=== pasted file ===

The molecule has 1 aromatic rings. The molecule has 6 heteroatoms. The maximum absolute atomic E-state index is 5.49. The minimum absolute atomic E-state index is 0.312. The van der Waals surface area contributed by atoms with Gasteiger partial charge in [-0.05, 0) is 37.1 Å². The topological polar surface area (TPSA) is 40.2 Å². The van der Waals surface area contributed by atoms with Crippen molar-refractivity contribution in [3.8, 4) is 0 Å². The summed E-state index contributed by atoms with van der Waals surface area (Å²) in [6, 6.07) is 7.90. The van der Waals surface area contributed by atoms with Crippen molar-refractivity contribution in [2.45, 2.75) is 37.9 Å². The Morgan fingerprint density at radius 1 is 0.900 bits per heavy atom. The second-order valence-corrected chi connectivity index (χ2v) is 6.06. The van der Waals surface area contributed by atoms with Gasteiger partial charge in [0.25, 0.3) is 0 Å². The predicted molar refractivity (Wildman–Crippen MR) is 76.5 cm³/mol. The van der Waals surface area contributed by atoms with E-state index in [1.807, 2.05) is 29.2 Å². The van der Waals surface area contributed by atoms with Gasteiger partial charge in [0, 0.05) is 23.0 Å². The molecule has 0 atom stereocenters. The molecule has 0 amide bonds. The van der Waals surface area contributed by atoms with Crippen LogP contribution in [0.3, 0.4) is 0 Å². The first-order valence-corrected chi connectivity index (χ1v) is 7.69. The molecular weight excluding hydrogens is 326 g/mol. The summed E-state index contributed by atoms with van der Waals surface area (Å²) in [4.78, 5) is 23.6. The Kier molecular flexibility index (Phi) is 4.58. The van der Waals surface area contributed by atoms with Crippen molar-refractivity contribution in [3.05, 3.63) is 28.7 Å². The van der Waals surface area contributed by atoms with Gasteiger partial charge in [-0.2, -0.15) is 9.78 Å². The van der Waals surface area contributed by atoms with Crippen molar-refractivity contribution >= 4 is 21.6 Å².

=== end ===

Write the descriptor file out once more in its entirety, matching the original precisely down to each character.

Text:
The molecule has 1 aromatic rings. The molecule has 6 heteroatoms. The maximum absolute atomic E-state index is 5.49. The minimum absolute atomic E-state index is 0.312. The van der Waals surface area contributed by atoms with Gasteiger partial charge in [-0.05, 0) is 37.1 Å². The topological polar surface area (TPSA) is 40.2 Å². The van der Waals surface area contributed by atoms with Crippen molar-refractivity contribution in [3.8, 4) is 0 Å². The summed E-state index contributed by atoms with van der Waals surface area (Å²) in [6, 6.07) is 7.90. The van der Waals surface area contributed by atoms with Crippen molar-refractivity contribution in [2.45, 2.75) is 37.9 Å². The Morgan fingerprint density at radius 1 is 0.900 bits per heavy atom. The second-order valence-corrected chi connectivity index (χ2v) is 6.06. The van der Waals surface area contributed by atoms with Gasteiger partial charge in [0.25, 0.3) is 0 Å². The predicted molar refractivity (Wildman–Crippen MR) is 76.5 cm³/mol. The van der Waals surface area contributed by atoms with E-state index in [1.807, 2.05) is 29.2 Å². The van der Waals surface area contributed by atoms with Gasteiger partial charge in [0, 0.05) is 23.0 Å². The molecule has 0 atom stereocenters. The molecule has 0 amide bonds. The van der Waals surface area contributed by atoms with Crippen LogP contribution in [0.3, 0.4) is 0 Å². The first-order valence-corrected chi connectivity index (χ1v) is 7.69. The molecular weight excluding hydrogens is 326 g/mol. The summed E-state index contributed by atoms with van der Waals surface area (Å²) in [4.78, 5) is 23.6. The Kier molecular flexibility index (Phi) is 4.58. The van der Waals surface area contributed by atoms with Crippen molar-refractivity contribution in [3.05, 3.63) is 28.7 Å². The van der Waals surface area contributed by atoms with Gasteiger partial charge in [-0.2, -0.15) is 9.78 Å². The van der Waals surface area contributed by atoms with Crippen molar-refractivity contribution >= 4 is 21.6 Å².